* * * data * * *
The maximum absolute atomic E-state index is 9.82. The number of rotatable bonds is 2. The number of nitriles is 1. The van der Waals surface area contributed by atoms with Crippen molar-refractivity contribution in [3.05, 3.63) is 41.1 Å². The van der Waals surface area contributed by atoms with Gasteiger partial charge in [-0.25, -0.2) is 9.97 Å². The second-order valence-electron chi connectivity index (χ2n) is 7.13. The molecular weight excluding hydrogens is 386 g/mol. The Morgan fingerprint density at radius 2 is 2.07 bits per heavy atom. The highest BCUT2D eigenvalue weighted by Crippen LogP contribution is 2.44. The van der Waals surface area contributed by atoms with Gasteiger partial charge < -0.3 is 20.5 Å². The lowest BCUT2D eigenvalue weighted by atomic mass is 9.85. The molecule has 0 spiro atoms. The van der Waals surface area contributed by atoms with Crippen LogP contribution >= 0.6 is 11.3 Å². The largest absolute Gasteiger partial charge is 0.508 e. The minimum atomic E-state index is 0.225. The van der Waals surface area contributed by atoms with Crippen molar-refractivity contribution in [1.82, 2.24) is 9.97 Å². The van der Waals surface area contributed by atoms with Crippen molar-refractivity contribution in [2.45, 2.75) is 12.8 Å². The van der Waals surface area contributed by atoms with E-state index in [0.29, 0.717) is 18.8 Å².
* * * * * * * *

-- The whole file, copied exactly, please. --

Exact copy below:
The maximum absolute atomic E-state index is 9.82. The number of rotatable bonds is 2. The number of nitriles is 1. The van der Waals surface area contributed by atoms with Crippen molar-refractivity contribution in [3.05, 3.63) is 41.1 Å². The van der Waals surface area contributed by atoms with Gasteiger partial charge in [-0.25, -0.2) is 9.97 Å². The second-order valence-electron chi connectivity index (χ2n) is 7.13. The molecular weight excluding hydrogens is 386 g/mol. The Morgan fingerprint density at radius 2 is 2.07 bits per heavy atom. The highest BCUT2D eigenvalue weighted by Crippen LogP contribution is 2.44. The van der Waals surface area contributed by atoms with Gasteiger partial charge < -0.3 is 20.5 Å². The lowest BCUT2D eigenvalue weighted by atomic mass is 9.85. The molecule has 0 spiro atoms. The van der Waals surface area contributed by atoms with Crippen LogP contribution >= 0.6 is 11.3 Å². The largest absolute Gasteiger partial charge is 0.508 e. The minimum atomic E-state index is 0.225. The van der Waals surface area contributed by atoms with Crippen molar-refractivity contribution in [1.82, 2.24) is 9.97 Å². The van der Waals surface area contributed by atoms with Crippen molar-refractivity contribution in [2.45, 2.75) is 12.8 Å². The van der Waals surface area contributed by atoms with E-state index in [0.29, 0.717) is 18.8 Å².